Notice something strange about that kiss in the Jonah Hill-Lauren London Netflix movie You People? And no, we’re not talking about the fact that London’s character Amira actually fell for Hill’s Ezra.
“I don’t know if you know this, if I should share this,” comic Andrew Schulz, who plays Cousin Avi in You People, said on The Brilliant Idiots podcast. “The final scene, they don’t even kiss. It’s CGI. Swear to God.”
Charlamagne tha God and DJ Nyla Symone were taken aback, so Schulz explained.
“I’m there, I’m watching the wedding, and I see them go in for the kiss and their faces stop, like, this far (apart) and I’m like, ‘I wonder how they’re gonna play that in the movie? Oh, they’re probably just going to cut right there.’”
They did not cut.
In the movie, he said, “You can see, their faces just kind of come close, and then you can see their faces morph a little bit into a fake kiss.”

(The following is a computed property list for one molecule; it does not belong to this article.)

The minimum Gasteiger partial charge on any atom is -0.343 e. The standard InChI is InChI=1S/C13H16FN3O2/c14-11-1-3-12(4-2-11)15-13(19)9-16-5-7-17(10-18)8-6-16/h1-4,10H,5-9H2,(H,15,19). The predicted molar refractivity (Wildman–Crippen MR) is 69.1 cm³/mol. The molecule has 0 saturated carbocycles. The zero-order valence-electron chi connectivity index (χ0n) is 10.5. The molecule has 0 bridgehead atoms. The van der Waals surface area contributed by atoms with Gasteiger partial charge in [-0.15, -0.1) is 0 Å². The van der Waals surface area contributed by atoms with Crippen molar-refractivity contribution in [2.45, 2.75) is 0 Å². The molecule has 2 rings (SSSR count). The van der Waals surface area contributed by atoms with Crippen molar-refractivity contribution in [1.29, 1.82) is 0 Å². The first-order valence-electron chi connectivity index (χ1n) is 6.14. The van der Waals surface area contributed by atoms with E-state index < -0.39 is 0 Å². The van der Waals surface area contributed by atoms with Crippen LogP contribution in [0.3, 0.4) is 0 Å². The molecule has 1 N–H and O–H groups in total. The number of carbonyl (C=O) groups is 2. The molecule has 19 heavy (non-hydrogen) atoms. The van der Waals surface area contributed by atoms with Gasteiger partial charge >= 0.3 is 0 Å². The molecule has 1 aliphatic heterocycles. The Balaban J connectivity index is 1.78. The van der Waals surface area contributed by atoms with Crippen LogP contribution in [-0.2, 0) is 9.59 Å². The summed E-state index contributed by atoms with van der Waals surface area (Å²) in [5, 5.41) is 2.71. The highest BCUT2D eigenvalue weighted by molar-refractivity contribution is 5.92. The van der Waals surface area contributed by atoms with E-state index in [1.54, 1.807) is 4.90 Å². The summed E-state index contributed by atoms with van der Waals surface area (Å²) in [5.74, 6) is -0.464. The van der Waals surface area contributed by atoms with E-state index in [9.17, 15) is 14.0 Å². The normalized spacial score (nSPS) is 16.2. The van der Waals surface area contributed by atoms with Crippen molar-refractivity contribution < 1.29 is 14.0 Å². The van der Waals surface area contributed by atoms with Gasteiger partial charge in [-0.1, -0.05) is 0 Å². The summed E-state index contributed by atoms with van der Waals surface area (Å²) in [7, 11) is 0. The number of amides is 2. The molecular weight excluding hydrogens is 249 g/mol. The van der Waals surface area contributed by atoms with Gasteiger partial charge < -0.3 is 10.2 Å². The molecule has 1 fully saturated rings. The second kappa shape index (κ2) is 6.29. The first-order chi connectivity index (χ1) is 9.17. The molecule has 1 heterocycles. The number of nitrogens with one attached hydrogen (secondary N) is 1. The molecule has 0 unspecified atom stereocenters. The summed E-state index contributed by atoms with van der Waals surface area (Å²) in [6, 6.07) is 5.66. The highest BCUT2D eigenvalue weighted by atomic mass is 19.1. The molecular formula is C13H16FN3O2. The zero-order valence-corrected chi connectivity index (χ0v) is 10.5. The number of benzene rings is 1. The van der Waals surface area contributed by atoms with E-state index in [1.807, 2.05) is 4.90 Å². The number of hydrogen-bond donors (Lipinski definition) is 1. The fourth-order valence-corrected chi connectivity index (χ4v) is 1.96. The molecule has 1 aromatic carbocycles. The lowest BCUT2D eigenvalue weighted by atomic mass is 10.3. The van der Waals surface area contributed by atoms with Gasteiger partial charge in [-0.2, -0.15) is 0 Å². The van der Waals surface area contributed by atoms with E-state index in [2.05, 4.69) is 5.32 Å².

Escandalo! But let’s rewind a bit to what was going on with Covid-19 when You People was in production. Remember social distancing?
The movie was filmed near the end of 2021, from the end of October and into November. That’s after the massive summer 2021 Covid-19 surge in LA County – where the movie was shot – and about five minutes before health officials started flagging people about the arrival of a winter surge. A few weeks into postproduction, the omicron variant hit the West Coast.
So folks were working with masks on and staying farther apart than normal. And CGI had been in use to show physical contact since production resumed in 2020 for things like spitting scenes, sex scenes and, yes, kissing scenes. Productions that didn’t want to use CGI had to ensure that leads would quarantine together before getting their lips locked.
So the fake kiss in You People was actually a side effect of Covid-19 – and not, as some reviewers and online commenters have said, a side effect of the “lack of chemistry” between the leads.
Still, as Schulz pointed out, there’s “no (expletive) way in any world” that Jonah Hill and Lauren London would actually be a couple. – Los Angeles Times/Tribune News Service